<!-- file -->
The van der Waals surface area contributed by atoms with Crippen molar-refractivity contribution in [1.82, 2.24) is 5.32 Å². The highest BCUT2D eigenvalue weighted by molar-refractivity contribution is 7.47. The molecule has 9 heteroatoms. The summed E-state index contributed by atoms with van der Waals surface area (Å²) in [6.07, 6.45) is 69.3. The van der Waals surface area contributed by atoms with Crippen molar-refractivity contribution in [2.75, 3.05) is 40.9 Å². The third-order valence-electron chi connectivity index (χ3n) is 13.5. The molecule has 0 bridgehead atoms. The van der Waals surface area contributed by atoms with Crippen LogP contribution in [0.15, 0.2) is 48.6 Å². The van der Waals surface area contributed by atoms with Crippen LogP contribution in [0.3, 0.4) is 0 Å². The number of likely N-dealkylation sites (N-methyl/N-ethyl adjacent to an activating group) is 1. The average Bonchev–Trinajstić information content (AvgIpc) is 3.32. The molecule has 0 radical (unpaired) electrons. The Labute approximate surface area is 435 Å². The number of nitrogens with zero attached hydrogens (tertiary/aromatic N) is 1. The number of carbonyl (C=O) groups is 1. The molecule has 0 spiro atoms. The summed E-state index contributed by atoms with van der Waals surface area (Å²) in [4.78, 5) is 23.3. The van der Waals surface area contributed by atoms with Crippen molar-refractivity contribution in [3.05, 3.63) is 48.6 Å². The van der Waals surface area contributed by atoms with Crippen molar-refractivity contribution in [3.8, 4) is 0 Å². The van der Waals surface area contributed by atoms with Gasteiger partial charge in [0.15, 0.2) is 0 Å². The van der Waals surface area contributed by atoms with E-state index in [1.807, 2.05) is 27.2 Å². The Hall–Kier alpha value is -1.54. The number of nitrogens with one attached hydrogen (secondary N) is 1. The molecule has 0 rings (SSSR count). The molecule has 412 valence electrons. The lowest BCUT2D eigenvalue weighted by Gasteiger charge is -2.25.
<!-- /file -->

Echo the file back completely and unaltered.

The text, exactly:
The van der Waals surface area contributed by atoms with Crippen molar-refractivity contribution in [1.82, 2.24) is 5.32 Å². The highest BCUT2D eigenvalue weighted by molar-refractivity contribution is 7.47. The molecule has 9 heteroatoms. The summed E-state index contributed by atoms with van der Waals surface area (Å²) in [6.07, 6.45) is 69.3. The van der Waals surface area contributed by atoms with Crippen molar-refractivity contribution in [2.75, 3.05) is 40.9 Å². The third-order valence-electron chi connectivity index (χ3n) is 13.5. The molecule has 0 bridgehead atoms. The van der Waals surface area contributed by atoms with Crippen LogP contribution in [0.15, 0.2) is 48.6 Å². The van der Waals surface area contributed by atoms with Crippen LogP contribution in [0.3, 0.4) is 0 Å². The number of likely N-dealkylation sites (N-methyl/N-ethyl adjacent to an activating group) is 1. The average Bonchev–Trinajstić information content (AvgIpc) is 3.32. The molecule has 0 radical (unpaired) electrons. The Labute approximate surface area is 435 Å². The number of nitrogens with zero attached hydrogens (tertiary/aromatic N) is 1. The number of carbonyl (C=O) groups is 1. The molecule has 0 spiro atoms. The summed E-state index contributed by atoms with van der Waals surface area (Å²) in [4.78, 5) is 23.3. The van der Waals surface area contributed by atoms with Crippen molar-refractivity contribution in [3.05, 3.63) is 48.6 Å². The van der Waals surface area contributed by atoms with Crippen molar-refractivity contribution in [3.8, 4) is 0 Å². The van der Waals surface area contributed by atoms with Gasteiger partial charge in [0.15, 0.2) is 0 Å². The van der Waals surface area contributed by atoms with E-state index in [1.807, 2.05) is 27.2 Å². The Hall–Kier alpha value is -1.54. The number of nitrogens with one attached hydrogen (secondary N) is 1. The molecule has 0 rings (SSSR count). The molecule has 412 valence electrons. The lowest BCUT2D eigenvalue weighted by Gasteiger charge is -2.25.